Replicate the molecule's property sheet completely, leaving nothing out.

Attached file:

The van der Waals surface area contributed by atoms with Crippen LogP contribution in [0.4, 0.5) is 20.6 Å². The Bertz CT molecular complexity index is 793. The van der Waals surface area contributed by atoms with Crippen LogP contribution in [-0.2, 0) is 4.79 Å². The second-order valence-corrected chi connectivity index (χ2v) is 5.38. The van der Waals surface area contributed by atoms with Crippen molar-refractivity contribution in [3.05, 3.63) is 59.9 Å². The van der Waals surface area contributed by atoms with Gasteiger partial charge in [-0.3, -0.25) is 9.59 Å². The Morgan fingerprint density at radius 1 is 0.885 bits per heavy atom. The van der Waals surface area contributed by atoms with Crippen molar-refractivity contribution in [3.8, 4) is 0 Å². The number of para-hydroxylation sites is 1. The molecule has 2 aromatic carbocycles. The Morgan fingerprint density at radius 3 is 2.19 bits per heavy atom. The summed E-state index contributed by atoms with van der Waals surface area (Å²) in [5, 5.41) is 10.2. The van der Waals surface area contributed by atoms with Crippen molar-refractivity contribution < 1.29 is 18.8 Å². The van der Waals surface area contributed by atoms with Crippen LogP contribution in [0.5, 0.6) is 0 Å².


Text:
The van der Waals surface area contributed by atoms with Crippen LogP contribution in [0.4, 0.5) is 20.6 Å². The Bertz CT molecular complexity index is 793. The van der Waals surface area contributed by atoms with Crippen LogP contribution in [-0.2, 0) is 4.79 Å². The second-order valence-corrected chi connectivity index (χ2v) is 5.38. The van der Waals surface area contributed by atoms with Crippen molar-refractivity contribution in [3.05, 3.63) is 59.9 Å². The van der Waals surface area contributed by atoms with Gasteiger partial charge in [-0.3, -0.25) is 9.59 Å². The Morgan fingerprint density at radius 1 is 0.885 bits per heavy atom. The van der Waals surface area contributed by atoms with Crippen molar-refractivity contribution in [3.8, 4) is 0 Å². The number of para-hydroxylation sites is 1. The molecule has 2 aromatic carbocycles. The Morgan fingerprint density at radius 3 is 2.19 bits per heavy atom. The summed E-state index contributed by atoms with van der Waals surface area (Å²) in [5, 5.41) is 10.2. The van der Waals surface area contributed by atoms with Crippen molar-refractivity contribution < 1.29 is 18.8 Å². The van der Waals surface area contributed by atoms with Crippen LogP contribution in [0.5, 0.6) is 0 Å².